Ingredients
3 lbs (1360 g) Beef Shank
1 Can 15 oz. (425 g) Chickpeas
1 Can 15 oz. (425 g) White Beans
3 Garlic Cloves
1 Large Onion
5 Dried Limes
2 Bunches Cilantro
5 Small Potatoes
5 Small Tomatoes
1-2 tbsp Savory
Turmeric, Black Pepper Powder, Salt

Abgoosht is one of the most traditional Iranian foods.

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36 replies
  1. parsa
    parsa says:

    I’d like to adjust or correct from the introduction of this article:

    “From the earliest times Persians have been known for their hospitality, whether that of the tribesman offering rest and refreshment to a weary traveler, or that of the urbane city dweller offering a sumptuous repast to his guests.”

    Tribesman? Iranian civilization is non-clanic and non-tribal. It has been that way since the time of the Persian Achaemenids 2500 years ago, the first Persian Empire.

    Tradition requires that guests or visitors be served only the finest food available, and always in the most bountiful manner possible. Accounts of early travelers to Iran indicate that the dishes served have not changed appreciably over the centuries.
    “Persia’s geography, history and cultural influences have shaped the diversity of ingredients and the methods of cooking in one of the world’s oldest and most sophisticated cultures.”

    There are no non-native or foreign elements to be found in Persia’s ancient culture or cuisine.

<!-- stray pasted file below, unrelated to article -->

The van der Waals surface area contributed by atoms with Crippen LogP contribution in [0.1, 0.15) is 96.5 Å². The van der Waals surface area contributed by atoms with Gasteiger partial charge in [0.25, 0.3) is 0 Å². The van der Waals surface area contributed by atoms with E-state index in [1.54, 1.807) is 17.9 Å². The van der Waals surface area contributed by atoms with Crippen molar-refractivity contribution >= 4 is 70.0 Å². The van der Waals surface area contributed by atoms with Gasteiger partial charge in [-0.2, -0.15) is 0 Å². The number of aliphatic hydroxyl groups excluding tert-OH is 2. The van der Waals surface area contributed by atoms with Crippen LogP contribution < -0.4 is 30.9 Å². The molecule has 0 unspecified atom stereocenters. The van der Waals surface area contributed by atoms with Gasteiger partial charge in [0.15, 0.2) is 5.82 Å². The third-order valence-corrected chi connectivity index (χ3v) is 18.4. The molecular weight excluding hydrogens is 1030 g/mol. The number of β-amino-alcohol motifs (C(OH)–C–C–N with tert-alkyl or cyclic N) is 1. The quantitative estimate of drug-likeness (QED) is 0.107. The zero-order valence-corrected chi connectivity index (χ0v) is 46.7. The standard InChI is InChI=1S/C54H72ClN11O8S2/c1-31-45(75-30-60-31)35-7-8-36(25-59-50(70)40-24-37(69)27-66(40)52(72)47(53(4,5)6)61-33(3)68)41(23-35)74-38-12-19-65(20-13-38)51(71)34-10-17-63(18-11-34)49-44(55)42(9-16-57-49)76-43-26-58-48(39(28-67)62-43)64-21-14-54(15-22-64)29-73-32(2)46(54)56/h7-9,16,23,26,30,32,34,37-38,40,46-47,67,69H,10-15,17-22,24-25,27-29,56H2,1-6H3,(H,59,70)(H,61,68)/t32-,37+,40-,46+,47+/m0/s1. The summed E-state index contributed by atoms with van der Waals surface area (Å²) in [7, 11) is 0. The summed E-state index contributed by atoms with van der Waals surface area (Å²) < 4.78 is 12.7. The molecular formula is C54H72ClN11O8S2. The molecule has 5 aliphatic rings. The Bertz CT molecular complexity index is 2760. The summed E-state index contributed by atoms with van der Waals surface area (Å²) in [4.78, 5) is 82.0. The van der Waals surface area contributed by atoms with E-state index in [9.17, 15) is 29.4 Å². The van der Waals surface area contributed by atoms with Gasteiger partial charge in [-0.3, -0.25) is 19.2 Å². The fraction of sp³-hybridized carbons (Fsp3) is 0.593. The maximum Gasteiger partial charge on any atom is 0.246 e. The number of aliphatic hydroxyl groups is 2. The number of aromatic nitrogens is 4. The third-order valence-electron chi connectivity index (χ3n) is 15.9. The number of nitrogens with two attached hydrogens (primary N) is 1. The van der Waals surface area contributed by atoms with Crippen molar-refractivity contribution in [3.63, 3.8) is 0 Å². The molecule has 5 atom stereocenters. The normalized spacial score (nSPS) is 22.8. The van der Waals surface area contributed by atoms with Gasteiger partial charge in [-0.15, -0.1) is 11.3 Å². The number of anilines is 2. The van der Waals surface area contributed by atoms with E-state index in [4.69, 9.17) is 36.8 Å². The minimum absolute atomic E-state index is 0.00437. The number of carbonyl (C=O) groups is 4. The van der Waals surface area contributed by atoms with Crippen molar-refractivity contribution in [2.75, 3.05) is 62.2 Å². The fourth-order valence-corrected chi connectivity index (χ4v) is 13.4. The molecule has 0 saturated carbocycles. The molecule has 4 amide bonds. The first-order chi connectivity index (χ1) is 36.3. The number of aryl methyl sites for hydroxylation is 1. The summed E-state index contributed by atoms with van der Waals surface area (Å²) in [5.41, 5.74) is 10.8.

Culinarily, all the ingredients to prepare Iranians dishes with are native to the Iranian Plateau.

    Geographically, Iran is a Western Asian country located on the Eurasian Plate.

    No other country in the region is located on the Eurasian Plate which explains Iran’s uniqueness in terms of culture and cuisine.

    Iran is a Plateau, hence the entire country is covered in mountains.

    The mountainous Iranian Plateau has functioned as a natural fortress against invaders, especially from the South with the help of the Iranian Zagros mountain range.

    “Persia – or Iran – has been subjected to repeated invasions, but it has maintained its culture, language and identity throughout the centuries.”

    I mean this bizarre statement has been already answered a few lines above by the article itself:

    “Accounts of early travelers to Iran indicate that the dishes served have not changed appreciably over the centuries.”

    Nothing changed basically.

    Invaders come and go. What remains are Iranians, Iran’s ancient civilization and Iranian culture.

    Invaders in Persian history only functioned as a minority elite group ruling over a majority Iranian population. They had no influence on Persian culture, cuisine or traditions. This should give one a basic idea on Iran’s strength as an ancient civilization.

    “The northern regional cuisine features simple, fresh notes of taste and aroma, and there is a preference for sweet and sour flavours, as opposed to spicy.”

    Iranian cuisine is characterized by its herbal, sweet, sour and bitter nature. It is never spicy. Iranians are literally known for not handling spice.